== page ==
As an integrator, I used to install them all the time. Then again I am in "lightning alley" along I-4 in Central Florida.
IPVMU Certified | 09/03/13 12:28pm
Was there a specific model/type you used? Strangely, I also live in a region with 'active atmospheres', and they are VERY uncommon. However, most people do not plug computer equipment in without a surge protector falling in line.
I was speaking to a business owner over the weekend, and he was complaining about needing to replace his panel every year. His alarm company has never suggested any kind of protection, and he (admittedly) does not know better, so he just replaces equipment every time it burns up.
Unless specified otherwise, most of the time I used Ditek. Here are some of their application guides for fire alarm, vehicle gates, and intrusion/access that might be helpful. I also used suppressors by Transtector and EDCO from time to time.
It depends on what type of fire alarm you're talking about. Commerical fire alarms needs to be tied directly to 110vac, then it's really on the responsibility of the Electrician to protect it. If it's just a low voltage panel we always used surge suppressors.
IPVMU Certified | 09/03/13 03:08pm
Hello Jason, thanks for that feedback.
Because I'm not familiar with fire panel design: Do electricians indeed install protection as required? For circuits not previously identified to power Fire, how do they know to include it?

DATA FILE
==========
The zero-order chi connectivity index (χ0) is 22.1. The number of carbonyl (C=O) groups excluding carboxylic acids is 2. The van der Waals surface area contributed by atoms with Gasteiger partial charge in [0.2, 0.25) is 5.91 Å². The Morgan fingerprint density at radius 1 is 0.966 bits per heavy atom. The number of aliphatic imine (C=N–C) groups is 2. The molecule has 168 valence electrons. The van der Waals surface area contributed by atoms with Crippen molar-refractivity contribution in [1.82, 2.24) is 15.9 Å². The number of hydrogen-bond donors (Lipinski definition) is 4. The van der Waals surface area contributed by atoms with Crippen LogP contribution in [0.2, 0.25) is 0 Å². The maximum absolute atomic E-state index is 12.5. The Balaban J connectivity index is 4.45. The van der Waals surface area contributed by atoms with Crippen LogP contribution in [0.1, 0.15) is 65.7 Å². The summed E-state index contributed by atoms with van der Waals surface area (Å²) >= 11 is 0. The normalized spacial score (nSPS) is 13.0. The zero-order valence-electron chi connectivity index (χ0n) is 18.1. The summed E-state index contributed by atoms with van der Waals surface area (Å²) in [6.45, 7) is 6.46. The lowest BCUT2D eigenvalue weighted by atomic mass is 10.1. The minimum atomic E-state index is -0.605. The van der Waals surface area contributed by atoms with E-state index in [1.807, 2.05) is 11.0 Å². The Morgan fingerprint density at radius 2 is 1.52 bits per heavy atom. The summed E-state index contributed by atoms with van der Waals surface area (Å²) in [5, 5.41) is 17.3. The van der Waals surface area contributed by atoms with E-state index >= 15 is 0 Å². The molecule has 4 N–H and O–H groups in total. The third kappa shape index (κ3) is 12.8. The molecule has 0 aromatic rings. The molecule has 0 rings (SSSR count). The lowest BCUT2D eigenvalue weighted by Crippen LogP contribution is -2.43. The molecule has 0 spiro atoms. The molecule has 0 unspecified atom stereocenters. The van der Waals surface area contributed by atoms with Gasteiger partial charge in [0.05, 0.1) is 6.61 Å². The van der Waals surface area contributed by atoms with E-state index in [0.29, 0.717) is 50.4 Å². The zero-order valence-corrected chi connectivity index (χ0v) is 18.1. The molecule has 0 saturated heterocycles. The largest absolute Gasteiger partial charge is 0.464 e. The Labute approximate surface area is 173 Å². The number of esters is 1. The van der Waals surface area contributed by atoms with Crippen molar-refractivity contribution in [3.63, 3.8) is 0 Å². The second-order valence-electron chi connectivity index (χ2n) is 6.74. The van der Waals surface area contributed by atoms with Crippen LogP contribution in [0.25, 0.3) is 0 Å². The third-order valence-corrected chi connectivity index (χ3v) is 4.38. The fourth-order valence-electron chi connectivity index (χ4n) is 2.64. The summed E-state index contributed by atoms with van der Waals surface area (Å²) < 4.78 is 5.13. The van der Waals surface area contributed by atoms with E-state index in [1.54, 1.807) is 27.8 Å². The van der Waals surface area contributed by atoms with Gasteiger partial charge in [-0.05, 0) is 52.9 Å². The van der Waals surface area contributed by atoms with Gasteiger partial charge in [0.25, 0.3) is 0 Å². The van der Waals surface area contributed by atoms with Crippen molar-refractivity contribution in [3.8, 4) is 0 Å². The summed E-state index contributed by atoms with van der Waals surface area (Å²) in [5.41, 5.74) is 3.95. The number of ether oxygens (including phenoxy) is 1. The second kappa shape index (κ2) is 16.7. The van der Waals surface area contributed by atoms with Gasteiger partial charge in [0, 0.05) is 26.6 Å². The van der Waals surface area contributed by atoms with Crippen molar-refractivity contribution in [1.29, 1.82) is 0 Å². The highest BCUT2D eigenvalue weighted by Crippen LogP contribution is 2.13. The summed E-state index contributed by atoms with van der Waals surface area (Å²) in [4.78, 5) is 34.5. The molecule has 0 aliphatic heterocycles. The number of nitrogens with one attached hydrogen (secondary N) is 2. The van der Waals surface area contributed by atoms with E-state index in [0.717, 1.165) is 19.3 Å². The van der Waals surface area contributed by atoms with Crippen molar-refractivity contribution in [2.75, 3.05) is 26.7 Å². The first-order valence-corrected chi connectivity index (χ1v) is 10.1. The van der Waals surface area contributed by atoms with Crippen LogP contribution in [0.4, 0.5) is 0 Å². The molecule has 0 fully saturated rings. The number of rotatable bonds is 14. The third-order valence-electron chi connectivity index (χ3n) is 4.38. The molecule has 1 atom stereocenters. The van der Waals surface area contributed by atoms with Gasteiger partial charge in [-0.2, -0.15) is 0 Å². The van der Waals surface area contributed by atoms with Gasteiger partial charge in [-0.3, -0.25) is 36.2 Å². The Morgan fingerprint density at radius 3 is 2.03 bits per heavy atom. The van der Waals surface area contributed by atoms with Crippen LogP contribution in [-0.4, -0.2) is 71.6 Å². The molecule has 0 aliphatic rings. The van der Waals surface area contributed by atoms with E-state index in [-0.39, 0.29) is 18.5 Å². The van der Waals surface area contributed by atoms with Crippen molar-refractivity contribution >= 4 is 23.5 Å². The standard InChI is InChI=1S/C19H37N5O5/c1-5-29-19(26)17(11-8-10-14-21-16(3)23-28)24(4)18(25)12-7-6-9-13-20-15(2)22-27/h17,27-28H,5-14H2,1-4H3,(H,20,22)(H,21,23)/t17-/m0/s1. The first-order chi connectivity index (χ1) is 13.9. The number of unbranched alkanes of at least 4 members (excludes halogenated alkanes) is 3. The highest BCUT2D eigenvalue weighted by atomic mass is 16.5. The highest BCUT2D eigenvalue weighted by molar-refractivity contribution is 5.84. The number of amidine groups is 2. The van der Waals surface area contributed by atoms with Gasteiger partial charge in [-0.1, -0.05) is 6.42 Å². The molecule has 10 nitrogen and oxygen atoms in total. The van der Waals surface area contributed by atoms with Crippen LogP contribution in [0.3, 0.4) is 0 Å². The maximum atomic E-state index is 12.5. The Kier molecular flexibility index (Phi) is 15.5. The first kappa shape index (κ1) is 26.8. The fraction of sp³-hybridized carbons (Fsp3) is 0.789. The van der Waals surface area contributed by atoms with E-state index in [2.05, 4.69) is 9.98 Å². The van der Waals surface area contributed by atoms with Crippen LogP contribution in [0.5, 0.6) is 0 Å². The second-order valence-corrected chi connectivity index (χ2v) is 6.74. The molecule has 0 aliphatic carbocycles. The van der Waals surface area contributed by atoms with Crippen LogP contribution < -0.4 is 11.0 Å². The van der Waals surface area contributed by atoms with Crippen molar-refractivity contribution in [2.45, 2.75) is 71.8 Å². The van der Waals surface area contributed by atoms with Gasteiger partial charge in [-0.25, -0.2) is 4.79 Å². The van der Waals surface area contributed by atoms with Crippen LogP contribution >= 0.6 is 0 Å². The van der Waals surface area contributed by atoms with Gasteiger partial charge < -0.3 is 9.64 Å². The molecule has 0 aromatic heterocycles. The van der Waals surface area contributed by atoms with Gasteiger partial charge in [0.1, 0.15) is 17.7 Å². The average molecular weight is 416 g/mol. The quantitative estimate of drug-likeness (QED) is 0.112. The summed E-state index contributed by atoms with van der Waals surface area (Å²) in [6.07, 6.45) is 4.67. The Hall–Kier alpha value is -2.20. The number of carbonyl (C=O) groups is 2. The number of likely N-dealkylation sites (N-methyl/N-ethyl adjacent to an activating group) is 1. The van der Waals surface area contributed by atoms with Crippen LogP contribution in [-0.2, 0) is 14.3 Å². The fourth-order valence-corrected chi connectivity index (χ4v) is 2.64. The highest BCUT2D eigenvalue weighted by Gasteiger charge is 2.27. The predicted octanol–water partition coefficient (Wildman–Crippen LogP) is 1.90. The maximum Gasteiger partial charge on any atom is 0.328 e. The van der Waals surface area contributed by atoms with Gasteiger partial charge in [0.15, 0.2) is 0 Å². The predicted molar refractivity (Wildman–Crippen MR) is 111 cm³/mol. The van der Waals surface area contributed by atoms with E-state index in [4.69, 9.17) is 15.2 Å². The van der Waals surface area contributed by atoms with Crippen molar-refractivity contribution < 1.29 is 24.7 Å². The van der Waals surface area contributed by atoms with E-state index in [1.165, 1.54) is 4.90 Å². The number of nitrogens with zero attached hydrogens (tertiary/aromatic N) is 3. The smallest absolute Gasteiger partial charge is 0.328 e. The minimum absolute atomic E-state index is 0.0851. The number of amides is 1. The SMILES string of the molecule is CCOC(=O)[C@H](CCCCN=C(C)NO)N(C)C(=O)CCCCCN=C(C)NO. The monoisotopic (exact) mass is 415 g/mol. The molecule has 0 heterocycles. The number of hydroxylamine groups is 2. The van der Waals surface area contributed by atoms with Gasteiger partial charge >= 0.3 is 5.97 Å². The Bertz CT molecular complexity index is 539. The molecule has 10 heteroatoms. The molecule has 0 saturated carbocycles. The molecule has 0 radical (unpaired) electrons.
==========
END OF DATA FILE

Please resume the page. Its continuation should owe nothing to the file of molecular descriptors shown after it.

I'm looking at a number of installation manuals for intrusion systems, and it is pretty remarkable about how vague they tend to be on this. Even when they do call it out, it generally is called out as a performance requirement (ie: Connect to surge protected 110V) rather than a specific one (ie: connect surge protector meeting requirements of Model No. x at power source.)
The surge protection should be built into the breaker. Problem is a lot of times the Fire Alarm is a public bid and the power for the fire alarm panel is not accounted for so they usually throw in whatever breaker they have lying around. The breaker then has to be locked in the ON position so it cannot be accidentally shut off. The code really works against you in this case. we had plenty of fried panels. You could probably put an inline 110vac surge but the AHJ might not like that and it would cost extra which no one wants to hear.